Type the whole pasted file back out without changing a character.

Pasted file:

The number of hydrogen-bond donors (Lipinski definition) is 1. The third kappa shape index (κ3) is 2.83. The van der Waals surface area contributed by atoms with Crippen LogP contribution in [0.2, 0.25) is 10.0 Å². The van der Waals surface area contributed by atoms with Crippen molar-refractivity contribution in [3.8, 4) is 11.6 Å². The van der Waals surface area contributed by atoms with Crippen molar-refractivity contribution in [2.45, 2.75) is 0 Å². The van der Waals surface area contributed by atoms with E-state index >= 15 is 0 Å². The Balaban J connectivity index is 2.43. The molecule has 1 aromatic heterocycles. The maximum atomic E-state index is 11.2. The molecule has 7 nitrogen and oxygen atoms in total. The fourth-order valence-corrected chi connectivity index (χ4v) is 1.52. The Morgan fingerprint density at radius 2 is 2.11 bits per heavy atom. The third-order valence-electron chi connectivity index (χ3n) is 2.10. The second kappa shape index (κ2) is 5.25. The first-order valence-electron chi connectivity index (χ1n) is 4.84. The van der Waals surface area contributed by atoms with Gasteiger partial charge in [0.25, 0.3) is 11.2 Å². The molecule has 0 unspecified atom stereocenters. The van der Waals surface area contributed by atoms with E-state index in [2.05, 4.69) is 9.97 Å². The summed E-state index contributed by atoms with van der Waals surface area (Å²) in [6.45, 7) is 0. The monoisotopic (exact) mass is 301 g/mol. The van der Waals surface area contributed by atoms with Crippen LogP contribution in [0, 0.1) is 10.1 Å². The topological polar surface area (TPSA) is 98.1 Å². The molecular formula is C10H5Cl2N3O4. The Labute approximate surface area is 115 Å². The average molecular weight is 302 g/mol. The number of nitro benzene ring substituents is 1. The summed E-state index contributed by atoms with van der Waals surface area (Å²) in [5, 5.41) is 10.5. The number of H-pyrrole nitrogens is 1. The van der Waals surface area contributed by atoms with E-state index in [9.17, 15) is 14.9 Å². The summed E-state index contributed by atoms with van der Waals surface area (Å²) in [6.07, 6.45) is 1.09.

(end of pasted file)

The number of hydrogen-bond donors (Lipinski definition) is 1. The third kappa shape index (κ3) is 2.83. The van der Waals surface area contributed by atoms with Crippen LogP contribution in [0.2, 0.25) is 10.0 Å². The van der Waals surface area contributed by atoms with Crippen molar-refractivity contribution in [3.8, 4) is 11.6 Å². The van der Waals surface area contributed by atoms with Crippen molar-refractivity contribution in [2.45, 2.75) is 0 Å². The van der Waals surface area contributed by atoms with E-state index >= 15 is 0 Å². The Balaban J connectivity index is 2.43. The molecule has 1 aromatic heterocycles. The maximum atomic E-state index is 11.2. The molecule has 7 nitrogen and oxygen atoms in total. The fourth-order valence-corrected chi connectivity index (χ4v) is 1.52. The Morgan fingerprint density at radius 2 is 2.11 bits per heavy atom. The third-order valence-electron chi connectivity index (χ3n) is 2.10. The second kappa shape index (κ2) is 5.25. The first-order valence-electron chi connectivity index (χ1n) is 4.84. The van der Waals surface area contributed by atoms with Gasteiger partial charge in [0.25, 0.3) is 11.2 Å². The molecule has 0 unspecified atom stereocenters. The van der Waals surface area contributed by atoms with E-state index in [2.05, 4.69) is 9.97 Å². The summed E-state index contributed by atoms with van der Waals surface area (Å²) in [6.45, 7) is 0. The monoisotopic (exact) mass is 301 g/mol. The van der Waals surface area contributed by atoms with Crippen LogP contribution in [0, 0.1) is 10.1 Å². The topological polar surface area (TPSA) is 98.1 Å². The molecular formula is C10H5Cl2N3O4. The Labute approximate surface area is 115 Å². The average molecular weight is 302 g/mol. The number of nitro benzene ring substituents is 1. The summed E-state index contributed by atoms with van der Waals surface area (Å²) in [5, 5.41) is 10.5. The number of H-pyrrole nitrogens is 1. The van der Waals surface area contributed by atoms with E-state index in [9.17, 15) is 14.9 Å². The summed E-state index contributed by atoms with van der Waals surface area (Å²) in [6.07, 6.45) is 1.09.